Which are the quietest tube stations?

Oooh, spoooky. Liverpool Street in 1912. Image: Getty.

Every year, Transport for London publishes data for “entries and exits” for each tube station. These figures, which show the total number of people who pass through each tube station, enable us to see how busy each station is.

Or, in some cases not. Because the same figures also enable us to ask: which tube stations are used the least?

The answer for 2015, the most recent year for which figures are available, a beat of a cheat: Tufnell Park received by far the fewest visitors. But that doesn’t really count because it was closed all year so had no passengers whatsoever.

Ignoring that, then, the least busy tube stations are as follows:

10) Ruislip Gardens, Central line – 1.11m
9) Croxley, Metropolitan line – 1.05m
8) South Kenton, Bakerloo line – 0.95m
7) North Ealing, Piccadilly line – 0.89m
6) Moor Park, Metropolitan line – 0.88m
5) Chesham, Metropolitan line – 0.87m
4) Theydon Bois, Central line – 0.85m
3) Grange Hill, Central line – 0.65m
2) Chigwell, Central line – 0.55m
1) Roding Valley, Central line – 0.26m

These are mostly in the further reaches of suburbia on the Central and Metropolitan lines. Some of these stations, like Theydon Bois and Chesham, serve areas that are bordering on rural.

There are two exceptions to this. North Ealing, is in zone three; and South Kenton in zone four. Both of these, though, are in areas that are relatively well-stationed (if that's a word), and from which faster routes to central London are available:

Ealing.

Kenton.

Here's a map: we've imposed a tube roundel on each of the listed stations, so you can see at a glance where they are:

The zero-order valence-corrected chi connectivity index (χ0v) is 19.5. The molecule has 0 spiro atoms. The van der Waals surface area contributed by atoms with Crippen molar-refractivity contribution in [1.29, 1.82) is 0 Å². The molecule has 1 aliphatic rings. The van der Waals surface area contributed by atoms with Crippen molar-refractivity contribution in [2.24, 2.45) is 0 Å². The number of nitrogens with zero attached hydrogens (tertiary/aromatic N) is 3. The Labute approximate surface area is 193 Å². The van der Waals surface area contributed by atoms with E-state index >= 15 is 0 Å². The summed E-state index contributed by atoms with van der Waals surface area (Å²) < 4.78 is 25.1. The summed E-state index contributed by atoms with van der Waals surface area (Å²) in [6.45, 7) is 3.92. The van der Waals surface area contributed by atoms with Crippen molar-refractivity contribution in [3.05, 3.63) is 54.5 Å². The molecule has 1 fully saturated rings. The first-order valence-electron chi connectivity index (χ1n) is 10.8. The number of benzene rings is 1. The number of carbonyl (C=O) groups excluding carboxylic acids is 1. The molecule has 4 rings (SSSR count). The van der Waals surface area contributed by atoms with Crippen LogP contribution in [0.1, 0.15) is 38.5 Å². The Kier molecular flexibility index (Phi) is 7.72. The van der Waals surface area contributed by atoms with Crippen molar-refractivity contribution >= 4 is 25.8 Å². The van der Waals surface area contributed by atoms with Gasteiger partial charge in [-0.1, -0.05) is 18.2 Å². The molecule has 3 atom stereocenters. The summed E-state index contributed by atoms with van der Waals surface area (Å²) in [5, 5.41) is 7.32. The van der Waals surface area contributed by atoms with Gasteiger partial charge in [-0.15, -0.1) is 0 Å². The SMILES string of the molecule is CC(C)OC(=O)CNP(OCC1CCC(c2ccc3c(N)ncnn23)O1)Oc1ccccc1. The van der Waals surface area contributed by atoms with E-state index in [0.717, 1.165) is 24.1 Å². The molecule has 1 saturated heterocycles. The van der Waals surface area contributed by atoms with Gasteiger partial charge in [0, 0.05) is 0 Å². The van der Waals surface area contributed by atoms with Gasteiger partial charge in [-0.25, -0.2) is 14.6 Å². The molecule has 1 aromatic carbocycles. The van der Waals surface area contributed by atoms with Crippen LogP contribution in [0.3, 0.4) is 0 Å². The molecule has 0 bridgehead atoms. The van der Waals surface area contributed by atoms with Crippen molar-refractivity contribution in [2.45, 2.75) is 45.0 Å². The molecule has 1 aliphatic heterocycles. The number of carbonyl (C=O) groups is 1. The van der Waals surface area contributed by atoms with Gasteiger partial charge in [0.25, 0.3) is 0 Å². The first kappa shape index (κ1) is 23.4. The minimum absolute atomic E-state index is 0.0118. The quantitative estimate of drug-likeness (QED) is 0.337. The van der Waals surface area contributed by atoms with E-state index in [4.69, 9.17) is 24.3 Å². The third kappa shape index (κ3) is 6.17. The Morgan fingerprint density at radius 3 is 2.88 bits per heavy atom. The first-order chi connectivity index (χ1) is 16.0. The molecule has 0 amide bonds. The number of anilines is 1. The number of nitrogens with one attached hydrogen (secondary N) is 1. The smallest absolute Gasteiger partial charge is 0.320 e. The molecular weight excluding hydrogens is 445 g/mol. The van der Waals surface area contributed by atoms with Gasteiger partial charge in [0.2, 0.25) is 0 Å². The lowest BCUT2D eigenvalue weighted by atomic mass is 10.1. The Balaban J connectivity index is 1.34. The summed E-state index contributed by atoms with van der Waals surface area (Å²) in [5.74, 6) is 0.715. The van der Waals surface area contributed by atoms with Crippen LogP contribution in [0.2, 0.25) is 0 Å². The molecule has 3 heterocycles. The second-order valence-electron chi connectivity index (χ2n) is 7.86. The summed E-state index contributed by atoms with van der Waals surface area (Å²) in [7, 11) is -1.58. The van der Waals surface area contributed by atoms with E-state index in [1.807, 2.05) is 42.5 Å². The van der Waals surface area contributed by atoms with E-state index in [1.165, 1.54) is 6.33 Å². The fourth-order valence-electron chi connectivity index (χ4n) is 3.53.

Click to expand, if you must.

Want more of this stuff? Follow CityMetric on Twitter or Facebook
 
 
 
 

Podcast: Global Britain and local Liverpool

Liverpool. Image: Getty.

This week, two disparate segments linked by the idea of trading with the world. Well, vaguely. It’s there, but you have to squint.

First up: I make my regular visit to the Centre for Cities office for the Ask the Experts slot with head of policy Paul Swinney. This week, he teaches me why cities need businesses that export internationally to truly thrive.

After that, we’re off to Liverpool, with New Statesman politics correspondent Patrick Maguire. He tells me why the local Labour party tried to oust mayor Joe Anderson; how the city became the party’s heartlands; and how it ended up with quite so many mayors.

The episode itself is below. You can subscribe to the podcast on AcastiTunes, or RSS. Enjoy.

Jonn Elledge is the editor of CityMetric. He is on Twitter as @jonnelledge and on Facebook as JonnElledgeWrites.

Skylines is produced by Nick Hilton.

Want more of this stuff? Follow CityMetric on Twitter or Facebook.